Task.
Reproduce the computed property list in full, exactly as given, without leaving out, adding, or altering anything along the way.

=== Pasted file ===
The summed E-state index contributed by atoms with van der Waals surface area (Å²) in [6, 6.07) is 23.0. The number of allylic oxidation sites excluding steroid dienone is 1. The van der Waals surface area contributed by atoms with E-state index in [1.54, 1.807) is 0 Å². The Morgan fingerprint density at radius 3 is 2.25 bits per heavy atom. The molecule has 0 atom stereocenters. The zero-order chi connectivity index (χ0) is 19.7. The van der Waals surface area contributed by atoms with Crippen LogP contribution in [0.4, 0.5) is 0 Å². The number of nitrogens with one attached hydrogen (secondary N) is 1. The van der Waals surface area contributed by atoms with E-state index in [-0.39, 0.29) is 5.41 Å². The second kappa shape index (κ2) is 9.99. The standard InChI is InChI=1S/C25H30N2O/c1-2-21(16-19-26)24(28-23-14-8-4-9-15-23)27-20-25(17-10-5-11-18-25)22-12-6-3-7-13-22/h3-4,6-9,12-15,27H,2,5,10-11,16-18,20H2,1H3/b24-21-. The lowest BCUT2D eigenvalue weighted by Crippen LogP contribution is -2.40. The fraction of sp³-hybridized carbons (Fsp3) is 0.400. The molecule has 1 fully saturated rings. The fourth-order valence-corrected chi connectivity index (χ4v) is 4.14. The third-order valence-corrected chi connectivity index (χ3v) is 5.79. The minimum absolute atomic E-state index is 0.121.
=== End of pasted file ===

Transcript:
The summed E-state index contributed by atoms with van der Waals surface area (Å²) in [6, 6.07) is 23.0. The number of allylic oxidation sites excluding steroid dienone is 1. The van der Waals surface area contributed by atoms with E-state index in [1.54, 1.807) is 0 Å². The Morgan fingerprint density at radius 3 is 2.25 bits per heavy atom. The molecule has 0 atom stereocenters. The zero-order chi connectivity index (χ0) is 19.7. The van der Waals surface area contributed by atoms with Crippen LogP contribution in [0.4, 0.5) is 0 Å². The number of nitrogens with one attached hydrogen (secondary N) is 1. The van der Waals surface area contributed by atoms with E-state index in [-0.39, 0.29) is 5.41 Å². The second kappa shape index (κ2) is 9.99. The standard InChI is InChI=1S/C25H30N2O/c1-2-21(16-19-26)24(28-23-14-8-4-9-15-23)27-20-25(17-10-5-11-18-25)22-12-6-3-7-13-22/h3-4,6-9,12-15,27H,2,5,10-11,16-18,20H2,1H3/b24-21-. The lowest BCUT2D eigenvalue weighted by Crippen LogP contribution is -2.40. The fraction of sp³-hybridized carbons (Fsp3) is 0.400. The molecule has 1 fully saturated rings. The fourth-order valence-corrected chi connectivity index (χ4v) is 4.14. The third-order valence-corrected chi connectivity index (χ3v) is 5.79. The minimum absolute atomic E-state index is 0.121.